Reliving the toughest hour in network television

Topeka Capital Journal
August 21, 1995

HARBOR SPRINGS, Mich. – Three men who once were responsible for the production of “the toughest hour in network television” had a reunion here this week. They recalled the horror stories, the good times and bad, and marveled once again that even one show got on the air, and agreed it was a miracle that more than 190 shows made it without a mishap over a 13-year period.

We met here because this is where Bill Flemming, the former ABC-TV sports announcer, spends the summers. Kemper Peacock, the New York City film editor and producer, and yours truly made the long trek here to the far reaches of Michigan’s lower peninsula.

When we were involved in the show, Flemming was the host and Peacock led the production team that actually did the work period as executive producer of NCAA films, I was responsible for the overall operation and for delivering the show to ABC on time. That meant I carried the beads and led the prayers that nothing would go wrong.

The show was College Football Highlights, which aired each Sunday morning during the season.

What we did was film six or seven college football games all over the country on Saturday afternoon, and then put highlights of those games on the air Sunday morning in a neat one-hour package. A sympathetic TV critic gave it the “toughest hour” label.

It sounds pretty simple, and it would be now, but back when we started in the late 1960s, it was considerably more complicated than planning and pulling off the invasion of Normandy.

We had to assign camera crews to the games, and then hope they didn’t miss any crucial plays.

We had to hope they got out of the stadium in time to get the film on a plane to Chicago, where we put the show together.

We had to pray bad weather or mechanical problems didn’t prevent the plane from taking off and that bad weather didn’t prevent it from landing in Chicago.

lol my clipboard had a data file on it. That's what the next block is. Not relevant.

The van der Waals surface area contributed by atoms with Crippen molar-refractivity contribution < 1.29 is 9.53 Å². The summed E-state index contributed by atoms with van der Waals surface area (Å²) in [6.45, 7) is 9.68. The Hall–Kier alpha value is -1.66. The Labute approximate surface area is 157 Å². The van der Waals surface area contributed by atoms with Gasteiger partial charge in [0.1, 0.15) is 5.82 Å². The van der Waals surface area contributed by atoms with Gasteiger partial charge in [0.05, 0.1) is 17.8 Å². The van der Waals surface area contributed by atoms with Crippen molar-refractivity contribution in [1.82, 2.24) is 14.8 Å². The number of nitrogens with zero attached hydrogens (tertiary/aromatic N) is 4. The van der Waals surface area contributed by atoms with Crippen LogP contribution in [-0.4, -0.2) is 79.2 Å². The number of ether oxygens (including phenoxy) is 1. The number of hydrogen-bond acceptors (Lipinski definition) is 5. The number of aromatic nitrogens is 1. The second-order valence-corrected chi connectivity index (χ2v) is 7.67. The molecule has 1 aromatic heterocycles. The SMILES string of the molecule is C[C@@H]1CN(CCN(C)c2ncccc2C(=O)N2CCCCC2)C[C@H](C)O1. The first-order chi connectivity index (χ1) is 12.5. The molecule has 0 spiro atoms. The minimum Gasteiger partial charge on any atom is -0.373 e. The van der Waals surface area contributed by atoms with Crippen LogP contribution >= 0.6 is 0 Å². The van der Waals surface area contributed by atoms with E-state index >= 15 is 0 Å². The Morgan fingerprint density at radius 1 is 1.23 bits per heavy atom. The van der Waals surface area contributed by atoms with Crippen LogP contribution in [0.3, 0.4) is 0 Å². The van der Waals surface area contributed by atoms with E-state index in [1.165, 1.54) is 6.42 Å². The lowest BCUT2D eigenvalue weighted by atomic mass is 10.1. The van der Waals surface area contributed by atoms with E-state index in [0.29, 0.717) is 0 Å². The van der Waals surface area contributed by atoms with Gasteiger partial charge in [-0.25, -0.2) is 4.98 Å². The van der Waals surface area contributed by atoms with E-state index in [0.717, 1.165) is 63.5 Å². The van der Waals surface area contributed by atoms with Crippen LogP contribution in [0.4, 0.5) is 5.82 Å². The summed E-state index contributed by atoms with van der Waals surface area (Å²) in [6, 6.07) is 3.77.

We counted on off-duty Chicago policemen we hired as couriers to find the film at the airport and deliver it to the film lab. We had to hope nothing went wrong there. The processed film then went to an editing facility where Peacock and his crew cut it to the exact time it had to be. A team of writers then wrote the narration.

Then it was on to still another facility where the film was transferred to videotape. Now it was time for Flemming to appear, and we had to hope he did.

He would announce a game live on ABC on Saturday, then fly, usually in his own plane, into Chicago. He would get a little sleep then report at about 6 a.m. to put the open and close of the show on the tape, and to narrate the game action. Music and sound effects went on at the same time.

Finally, the tape in a backup had to be delivered to ABC in the Chicago loop by 10 a.m. We didn’t always make it by 10, but the show never missed getting on the network at 11 a.m. Central Time.

There were some close calls.

Once, the cab taking us to ABC tore down the Kennedy Expressway at more than 90 mph to make it. We had a couple of lab breakdowns and power failures that threatened us, and there always were technical problems. But the show went on.

Flemming was not a temperamental star, although he occasionally gave us a big-league outburst over mistakes in the script. He knew college football as few men did, and if a writer put the wrong first name on a player, even an obscure player, Flemming would spot it and stop his narration to shout, “Who wrote this garbage?” He wanted the show to be as good as it possibly could be under the circumstances and would stop everything while frantic research was done to determine if John Smith who kicked the winning field goal for Auburn, for example, was the son of Joe Smith, who played there in 1947.

One Saturday night Flemming flew nonstop from his game in Texas and landed at Chicago Midway Airport in marginal weather with red lights on his instrument panel telling him he was low on fuel. Next morning he took off in lousy weather for his home in Detroit. He broke through the overcast into bright sunlight, set the autopilot, and began reading the paper he had brought with him.

“That was a mistake,” he said this week. “I went to sleep, and woke up with a United Airlines pilot calling me and telling me the center had been trying to raise me for about 25 minutes. I looked at my watch and figured I had been asleep about half an hour.”

He saved face by pleading radio trouble. He even did an imitation of a radio voice that was cutting in and out. Controllers were sympathetic, telling him where he was and getting him back on course.

Flemming was at the University of Michigan, preparing to become a doctor, when he became an announcer for the school’s FM radio station.

It was on the air 40 hours a week, but FCC regulations said it had to be on 50 hours. It was decided to make up the difference with sports, so Flemming started doing every sport imaginable.

He became an expert.

He forgot about being a doctor and joined a Detroit TV station. His big break came when NBC’s today show visited Detroit and its sports announcer, Jack Lescoulie, became ill and returned to New York. Flemming filled in, and his career soared.